LeBron James Voices Support for Richard Sherman, Shreds Ridiculous 'Thug' Label

Adam FromalNational NBA Featured ColumnistJanuary 23, 2014

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Richard Sherman sparked quite the media firestorm after his game-winning play for the Seattle Seahawks, one that allowed them to advance past the San Francisco 49ers and into the Super Bowl that will take place in Omaha New York. 

Even baseball legend Hank Aaron has weighed in on the controversial corner, breaking a span of Twitter silence that stretched out over six months:

Thanks to the video that you can see below, just about every sports fan in the world has voiced his or her opinion. 

Now that list of supporters includes Miami Heat superstar LeBron James

Thanks to his boisterous interview, brash attitude and unrelenting penchant for trash-talking, Sherman has been called quite a few derogatory words and phrases, all of which completely overlook a couple key facts. 

LeBron wasn't going to stand for that, so he took to Twitter to express his thoughts: 

Did King James stop there? 

Of course not, as he went on to show his support for Sherman in the upcoming game against Peyton Manning and the Denver Broncos: 

According to B/R's Ethan Skolnick, LeBron also respected Sherman's passion, even if he felt the NFL's self-proclaimed best cornerback came across in a fashion that didn't allow his message to be received with clarity:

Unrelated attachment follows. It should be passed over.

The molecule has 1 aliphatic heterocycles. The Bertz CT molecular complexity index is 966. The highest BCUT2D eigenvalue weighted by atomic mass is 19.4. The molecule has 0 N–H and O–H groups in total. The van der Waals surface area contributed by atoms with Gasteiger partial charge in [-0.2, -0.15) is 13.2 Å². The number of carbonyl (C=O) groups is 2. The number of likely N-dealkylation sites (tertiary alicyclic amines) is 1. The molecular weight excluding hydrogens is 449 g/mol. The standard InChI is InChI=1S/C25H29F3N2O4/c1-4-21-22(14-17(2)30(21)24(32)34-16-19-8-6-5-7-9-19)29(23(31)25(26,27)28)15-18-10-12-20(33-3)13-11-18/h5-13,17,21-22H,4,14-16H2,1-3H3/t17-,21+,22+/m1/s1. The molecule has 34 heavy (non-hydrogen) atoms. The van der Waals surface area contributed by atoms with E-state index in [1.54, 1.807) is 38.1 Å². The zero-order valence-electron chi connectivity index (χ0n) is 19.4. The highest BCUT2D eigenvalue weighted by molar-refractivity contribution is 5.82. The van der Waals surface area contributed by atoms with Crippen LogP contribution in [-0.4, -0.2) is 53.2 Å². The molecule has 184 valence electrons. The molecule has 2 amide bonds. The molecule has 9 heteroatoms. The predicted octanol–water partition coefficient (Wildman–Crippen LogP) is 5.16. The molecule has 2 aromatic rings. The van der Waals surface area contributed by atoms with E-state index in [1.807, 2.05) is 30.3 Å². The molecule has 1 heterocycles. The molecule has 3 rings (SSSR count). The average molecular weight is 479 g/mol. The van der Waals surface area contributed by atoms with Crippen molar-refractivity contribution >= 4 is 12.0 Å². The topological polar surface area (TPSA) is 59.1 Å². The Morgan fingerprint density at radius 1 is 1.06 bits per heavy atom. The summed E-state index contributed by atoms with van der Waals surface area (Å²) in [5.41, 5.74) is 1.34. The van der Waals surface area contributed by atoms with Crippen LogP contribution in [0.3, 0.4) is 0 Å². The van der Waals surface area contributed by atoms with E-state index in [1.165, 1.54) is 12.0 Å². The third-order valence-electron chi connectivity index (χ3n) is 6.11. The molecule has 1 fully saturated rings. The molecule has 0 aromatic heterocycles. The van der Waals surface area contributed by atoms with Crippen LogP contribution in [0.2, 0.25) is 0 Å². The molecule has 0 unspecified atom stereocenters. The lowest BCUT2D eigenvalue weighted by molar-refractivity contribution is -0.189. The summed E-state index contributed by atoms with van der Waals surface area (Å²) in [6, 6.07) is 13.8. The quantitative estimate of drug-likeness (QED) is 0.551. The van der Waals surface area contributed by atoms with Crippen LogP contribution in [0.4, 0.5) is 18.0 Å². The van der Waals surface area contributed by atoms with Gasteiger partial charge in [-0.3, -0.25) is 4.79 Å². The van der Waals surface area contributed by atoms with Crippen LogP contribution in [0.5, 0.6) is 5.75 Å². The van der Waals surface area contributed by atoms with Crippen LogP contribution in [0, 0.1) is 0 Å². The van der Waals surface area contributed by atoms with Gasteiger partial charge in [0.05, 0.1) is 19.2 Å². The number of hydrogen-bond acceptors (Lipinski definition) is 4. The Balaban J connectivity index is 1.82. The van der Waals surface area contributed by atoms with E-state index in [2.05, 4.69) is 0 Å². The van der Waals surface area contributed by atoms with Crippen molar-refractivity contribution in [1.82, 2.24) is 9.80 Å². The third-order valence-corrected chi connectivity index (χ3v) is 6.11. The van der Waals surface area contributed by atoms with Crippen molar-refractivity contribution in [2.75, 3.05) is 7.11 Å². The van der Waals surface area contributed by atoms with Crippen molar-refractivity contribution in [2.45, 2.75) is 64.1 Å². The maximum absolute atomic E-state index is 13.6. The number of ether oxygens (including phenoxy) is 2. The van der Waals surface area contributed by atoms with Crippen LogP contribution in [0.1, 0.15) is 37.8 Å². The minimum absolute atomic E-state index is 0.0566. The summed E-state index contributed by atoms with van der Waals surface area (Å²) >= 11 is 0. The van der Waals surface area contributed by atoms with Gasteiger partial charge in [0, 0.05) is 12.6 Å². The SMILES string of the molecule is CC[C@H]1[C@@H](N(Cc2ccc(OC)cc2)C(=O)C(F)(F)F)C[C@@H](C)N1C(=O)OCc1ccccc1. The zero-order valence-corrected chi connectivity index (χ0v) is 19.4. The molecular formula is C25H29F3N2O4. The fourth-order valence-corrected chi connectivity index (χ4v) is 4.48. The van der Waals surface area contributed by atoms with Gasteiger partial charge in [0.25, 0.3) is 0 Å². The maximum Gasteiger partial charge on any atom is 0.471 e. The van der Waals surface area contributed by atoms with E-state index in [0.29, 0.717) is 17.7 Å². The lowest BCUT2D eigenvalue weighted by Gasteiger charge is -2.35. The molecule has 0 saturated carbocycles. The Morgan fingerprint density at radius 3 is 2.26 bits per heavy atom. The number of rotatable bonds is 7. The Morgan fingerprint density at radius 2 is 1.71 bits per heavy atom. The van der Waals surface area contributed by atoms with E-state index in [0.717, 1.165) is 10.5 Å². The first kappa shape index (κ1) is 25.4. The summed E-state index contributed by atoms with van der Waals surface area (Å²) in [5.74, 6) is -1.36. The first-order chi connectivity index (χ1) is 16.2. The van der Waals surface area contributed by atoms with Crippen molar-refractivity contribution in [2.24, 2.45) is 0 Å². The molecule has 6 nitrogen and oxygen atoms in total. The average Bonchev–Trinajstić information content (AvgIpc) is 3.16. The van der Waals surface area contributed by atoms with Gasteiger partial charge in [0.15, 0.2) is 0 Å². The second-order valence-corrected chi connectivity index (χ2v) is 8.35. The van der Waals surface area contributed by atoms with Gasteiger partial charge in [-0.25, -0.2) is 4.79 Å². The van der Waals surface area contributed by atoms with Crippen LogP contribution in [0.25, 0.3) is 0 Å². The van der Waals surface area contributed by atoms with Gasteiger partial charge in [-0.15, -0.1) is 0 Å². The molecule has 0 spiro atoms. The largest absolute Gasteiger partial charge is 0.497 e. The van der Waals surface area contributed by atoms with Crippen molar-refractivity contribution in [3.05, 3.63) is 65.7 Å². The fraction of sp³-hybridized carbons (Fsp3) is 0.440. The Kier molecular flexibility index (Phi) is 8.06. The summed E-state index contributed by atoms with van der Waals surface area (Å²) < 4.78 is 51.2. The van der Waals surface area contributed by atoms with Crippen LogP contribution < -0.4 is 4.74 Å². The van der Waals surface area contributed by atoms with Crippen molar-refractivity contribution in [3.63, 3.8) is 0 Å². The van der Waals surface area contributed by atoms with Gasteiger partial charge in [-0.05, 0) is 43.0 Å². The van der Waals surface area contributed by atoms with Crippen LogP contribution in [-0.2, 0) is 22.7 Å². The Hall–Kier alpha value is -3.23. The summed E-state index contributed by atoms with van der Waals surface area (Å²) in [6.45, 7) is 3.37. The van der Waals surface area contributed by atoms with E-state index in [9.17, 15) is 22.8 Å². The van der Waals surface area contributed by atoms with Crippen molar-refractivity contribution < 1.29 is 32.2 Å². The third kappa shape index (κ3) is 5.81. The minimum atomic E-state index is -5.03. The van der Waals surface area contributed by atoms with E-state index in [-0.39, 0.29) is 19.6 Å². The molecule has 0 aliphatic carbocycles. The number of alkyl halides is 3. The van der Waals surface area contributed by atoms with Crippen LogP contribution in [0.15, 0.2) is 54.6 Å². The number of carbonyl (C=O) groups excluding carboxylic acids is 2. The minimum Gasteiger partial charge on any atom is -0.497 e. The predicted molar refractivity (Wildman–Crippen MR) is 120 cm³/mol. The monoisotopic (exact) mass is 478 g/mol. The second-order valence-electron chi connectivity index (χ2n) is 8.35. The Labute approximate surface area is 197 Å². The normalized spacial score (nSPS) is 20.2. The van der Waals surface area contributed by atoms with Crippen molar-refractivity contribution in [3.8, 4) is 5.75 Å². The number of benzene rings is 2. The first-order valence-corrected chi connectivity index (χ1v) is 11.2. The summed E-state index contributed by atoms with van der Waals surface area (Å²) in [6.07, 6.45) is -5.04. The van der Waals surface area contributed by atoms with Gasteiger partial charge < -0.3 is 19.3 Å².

If you're willing to keep an open mind, it's tough to disagree with LeBron. 

I mean, I get that those who are rooting for the Broncos in the Super Bowl may not wish Sherman well when he travels to the Northeast two weekends from now. But as for the "thug" message, that's certainly a valid point by the NBA's reigning MVP. 

What exactly was so thuggish about what Sherman said? 

The claim that he was the best? The claim that Michael Crabtree was a "sorry receiver"? The loud voice and intent on looking right into the camera? The intentional ignoring of Erin Andrews' first question? 

Maybe he didn't handle the interview in the best way possible, coming across in far more arrogant fashion than he presumably intended, but his outburst was more the result of passion and victory than him being a "thug." 

Listen to LeBron, and try not to throw around labels in willy-nilly fashion. 

Perhaps Sherman will be just as thankful to you as he was to the world's best basketball player.